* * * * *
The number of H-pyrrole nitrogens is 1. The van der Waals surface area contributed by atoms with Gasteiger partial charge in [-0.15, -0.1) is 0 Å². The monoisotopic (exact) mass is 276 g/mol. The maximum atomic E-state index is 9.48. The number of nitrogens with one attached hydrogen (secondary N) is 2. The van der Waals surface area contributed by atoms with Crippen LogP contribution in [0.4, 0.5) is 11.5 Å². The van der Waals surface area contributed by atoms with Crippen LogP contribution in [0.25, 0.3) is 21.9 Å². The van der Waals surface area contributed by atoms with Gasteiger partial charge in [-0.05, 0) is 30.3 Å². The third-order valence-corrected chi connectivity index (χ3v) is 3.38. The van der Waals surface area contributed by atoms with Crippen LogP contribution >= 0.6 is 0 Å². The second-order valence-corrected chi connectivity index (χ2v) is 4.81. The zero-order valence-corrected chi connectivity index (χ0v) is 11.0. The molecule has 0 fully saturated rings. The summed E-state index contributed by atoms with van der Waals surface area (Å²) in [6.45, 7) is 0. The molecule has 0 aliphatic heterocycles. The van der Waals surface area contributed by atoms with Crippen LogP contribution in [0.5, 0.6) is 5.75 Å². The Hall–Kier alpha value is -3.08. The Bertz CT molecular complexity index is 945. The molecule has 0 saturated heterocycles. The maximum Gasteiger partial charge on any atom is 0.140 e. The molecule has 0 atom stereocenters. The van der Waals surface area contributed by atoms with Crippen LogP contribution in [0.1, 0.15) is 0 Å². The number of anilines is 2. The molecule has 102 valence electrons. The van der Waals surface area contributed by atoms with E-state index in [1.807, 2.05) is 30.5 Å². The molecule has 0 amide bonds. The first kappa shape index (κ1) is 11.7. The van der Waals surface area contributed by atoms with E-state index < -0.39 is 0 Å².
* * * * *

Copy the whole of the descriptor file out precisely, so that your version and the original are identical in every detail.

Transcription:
The number of H-pyrrole nitrogens is 1. The van der Waals surface area contributed by atoms with Gasteiger partial charge in [-0.15, -0.1) is 0 Å². The monoisotopic (exact) mass is 276 g/mol. The maximum atomic E-state index is 9.48. The number of nitrogens with one attached hydrogen (secondary N) is 2. The van der Waals surface area contributed by atoms with Crippen LogP contribution in [0.4, 0.5) is 11.5 Å². The van der Waals surface area contributed by atoms with Crippen LogP contribution in [0.25, 0.3) is 21.9 Å². The van der Waals surface area contributed by atoms with Gasteiger partial charge in [-0.05, 0) is 30.3 Å². The third-order valence-corrected chi connectivity index (χ3v) is 3.38. The van der Waals surface area contributed by atoms with Crippen LogP contribution >= 0.6 is 0 Å². The second-order valence-corrected chi connectivity index (χ2v) is 4.81. The zero-order valence-corrected chi connectivity index (χ0v) is 11.0. The molecule has 0 fully saturated rings. The summed E-state index contributed by atoms with van der Waals surface area (Å²) in [6.45, 7) is 0. The molecule has 0 aliphatic heterocycles. The van der Waals surface area contributed by atoms with Crippen LogP contribution in [0.5, 0.6) is 5.75 Å². The Hall–Kier alpha value is -3.08. The Bertz CT molecular complexity index is 945. The molecule has 0 saturated heterocycles. The maximum Gasteiger partial charge on any atom is 0.140 e. The molecule has 0 atom stereocenters. The van der Waals surface area contributed by atoms with Crippen LogP contribution in [0.1, 0.15) is 0 Å². The number of anilines is 2. The molecule has 102 valence electrons. The van der Waals surface area contributed by atoms with E-state index in [1.807, 2.05) is 30.5 Å². The molecule has 0 amide bonds. The first kappa shape index (κ1) is 11.7. The van der Waals surface area contributed by atoms with E-state index < -0.39 is 0 Å².